The talk of the town today is President Joe Biden’s op-ed in the Wall Street Journal“My plan for fighting inflation.”
There are a lot of ways to read this, but one thought I have is this little essay is basically signaling that he is trying to prepare folks for some very bad economic news ahead.
He won’t meddle with the Fed as they jack up interest rates and pull cash out of the economy, but he knows full well that the economy is moving toward recession.
That recession part is what all the gobbledygook words concerning transition are about. He’s trying to make the case that miraculously inflation is going to come down from 10% without job losses or a higher unemployment rate. That thought is a major triumph of hope over experience and he knows that.
Other than this futile attempt to get ahead of the recession curve, there was nothing new in Biden’s so-called “inflation fighting plan.” There is no domestic spending freeze. He still wants to spend on housing, childcare, elder care and undoubtedly the usual “Build Back Better” agenda.
He is still banking on a fossil-free economy with more subsidies for various Green New Deal projects. Remember last week in Japan, he was talking about
“transitioning” to a fossil-free economy? The Bidens are not unhappy with record gas prices at the pump, or even today’s $120 world oil price. How is that Strategic Petroleum Reserve oil sale working for us?
Let me repeat my view that a fossil-free economy would generate a permanent recession with millions of job losses that would combine high unemployment with high inflation at the same time. In other words, a disaster.
Mr Biden wants to spend more on infrastructure, although his own EPA with its hugely restrictive environmental impact reviews is not only stopping fossil fuels and pipelines, but also highways, bridges, roads and tunnels as well. The president still wants national prescription drug price controls and he is still attacking profitable businesses.
If he really wanted an inflation antidote, he would open the spigots for oil and gas production, but that’s not what he wants.
He talks about reducing the federal deficit, but that is a one-time event from the end of emergency spending, assisted by a huge revenue windfall, partly from inflation and partly from the successful Trump tax cuts.
According to the CBO, deficits are going up $16 trillion over the next ten years. Publicly held debt will come to 110% of GDP and federal spending will exceed 23% of GDP—way above the 50-year average.
There is no mention of supply-side incentives that would come from deregulation—not just of energy, but business in general. Meanwhile, there are the usual Biden-mean (the opposite of Iowa-nice) falsehoods.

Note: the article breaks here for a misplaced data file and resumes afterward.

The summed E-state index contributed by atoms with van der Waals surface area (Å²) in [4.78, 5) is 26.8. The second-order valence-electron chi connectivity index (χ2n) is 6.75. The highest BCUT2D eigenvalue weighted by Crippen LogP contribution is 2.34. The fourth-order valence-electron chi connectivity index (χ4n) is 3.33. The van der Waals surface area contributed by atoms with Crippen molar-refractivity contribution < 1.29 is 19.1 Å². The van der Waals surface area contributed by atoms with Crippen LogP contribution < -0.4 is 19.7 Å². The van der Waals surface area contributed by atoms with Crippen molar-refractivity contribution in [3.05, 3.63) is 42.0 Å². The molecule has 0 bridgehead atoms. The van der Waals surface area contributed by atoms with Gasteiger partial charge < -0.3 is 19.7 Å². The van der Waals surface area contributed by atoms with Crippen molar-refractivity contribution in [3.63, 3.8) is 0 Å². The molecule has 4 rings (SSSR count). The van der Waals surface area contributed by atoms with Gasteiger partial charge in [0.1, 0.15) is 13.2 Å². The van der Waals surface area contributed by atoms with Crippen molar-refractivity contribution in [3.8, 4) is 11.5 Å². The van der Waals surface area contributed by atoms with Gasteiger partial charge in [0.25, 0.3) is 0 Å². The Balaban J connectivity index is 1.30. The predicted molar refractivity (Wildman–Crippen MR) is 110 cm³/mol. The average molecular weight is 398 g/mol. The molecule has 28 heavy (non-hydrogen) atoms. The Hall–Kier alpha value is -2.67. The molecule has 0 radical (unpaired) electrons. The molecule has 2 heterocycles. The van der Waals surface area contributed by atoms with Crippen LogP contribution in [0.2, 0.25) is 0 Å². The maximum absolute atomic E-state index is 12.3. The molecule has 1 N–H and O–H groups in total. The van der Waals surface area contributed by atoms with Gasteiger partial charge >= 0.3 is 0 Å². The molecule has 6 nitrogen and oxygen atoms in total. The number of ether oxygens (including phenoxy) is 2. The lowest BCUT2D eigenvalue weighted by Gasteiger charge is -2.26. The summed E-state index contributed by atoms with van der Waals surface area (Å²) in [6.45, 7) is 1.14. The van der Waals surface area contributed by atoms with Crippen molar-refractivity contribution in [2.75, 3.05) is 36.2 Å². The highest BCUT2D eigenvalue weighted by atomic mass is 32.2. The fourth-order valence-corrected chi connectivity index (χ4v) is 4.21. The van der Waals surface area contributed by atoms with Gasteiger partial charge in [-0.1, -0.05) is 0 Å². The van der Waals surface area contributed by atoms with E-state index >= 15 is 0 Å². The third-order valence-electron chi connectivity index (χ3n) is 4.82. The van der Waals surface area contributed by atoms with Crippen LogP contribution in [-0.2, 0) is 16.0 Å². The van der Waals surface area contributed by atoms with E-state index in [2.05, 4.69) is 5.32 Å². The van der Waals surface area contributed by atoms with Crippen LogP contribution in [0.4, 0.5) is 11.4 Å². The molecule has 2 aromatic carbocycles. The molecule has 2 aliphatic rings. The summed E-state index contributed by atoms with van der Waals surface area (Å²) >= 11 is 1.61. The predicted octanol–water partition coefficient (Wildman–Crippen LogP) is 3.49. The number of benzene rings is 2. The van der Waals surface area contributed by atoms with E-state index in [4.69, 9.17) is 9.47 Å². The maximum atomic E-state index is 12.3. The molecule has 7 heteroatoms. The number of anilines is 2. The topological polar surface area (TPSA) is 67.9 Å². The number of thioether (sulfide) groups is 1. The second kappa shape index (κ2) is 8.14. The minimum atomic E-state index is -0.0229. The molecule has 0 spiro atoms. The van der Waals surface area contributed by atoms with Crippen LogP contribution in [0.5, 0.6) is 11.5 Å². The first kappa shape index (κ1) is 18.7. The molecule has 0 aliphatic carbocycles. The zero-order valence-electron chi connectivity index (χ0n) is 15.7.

He says the economy had stalled when he took office, but in fact, in the fourth quarter of 2020 it increased 4.5% and in the first quarter of 2021 it increased 6.3%.
That’s why the March 2021 “stimmy” was unnecessary and highly inflationary; the economy was already growing very rapidly.
Biden wrote about families increasing their savings, but, in fact, the savings rate for April came in at 4.4%— significantly lower than the 12.6% saving rate of a year ago.
He talked about improving consumer confidence, but unfortunately the latest Conference Board and University of Michigan confidence measures show substantial decline.
Meanwhile, after taxes and after inflation, real disposable income has fallen over 6% during the past 12 months.
Biden, of course, took yet another poke at Trump, saying “my predecessor demeaned the Fed,” but, in fact, nobody could figure out why Jay Powell increased the Fed’s target rate four times in 2018 with an inflation rate below the Fed’s target at 1.9%.
Right after the Trump tax cuts were enacted, the economy was actually growing at a 4% rate, again with virtually no inflation, and President Trump had every reason to be cross at the Fed chair he appointed.
Biden couldn’t resist his attack on successful people, once again calling for a confiscatory wealth tax and punitive international taxes on American companies. So, here we go again, higher taxes will reduce inflation.
Really? Actually, higher tax rates will reduce economic growth incentives and lead to supply-side inflation increases. So, there was no inflation reset from Biden today. It’s Vladimir Putin’s fault.
We’re going fossil-free instead of increasing oil and gas production. We’re going to keep on with federal spending, borrowing and debt creation and none of this is going to hurt the economy or working folks one bit, but we are going to let Jay Powell tighten as much as he wants, because there will be no economic consequences. I’m not buying it. Glad the cavalry is coming.
This article is adapted from Larry Kudlow’s opening commentary on the May 31, 2022, edition of “Kudlow.”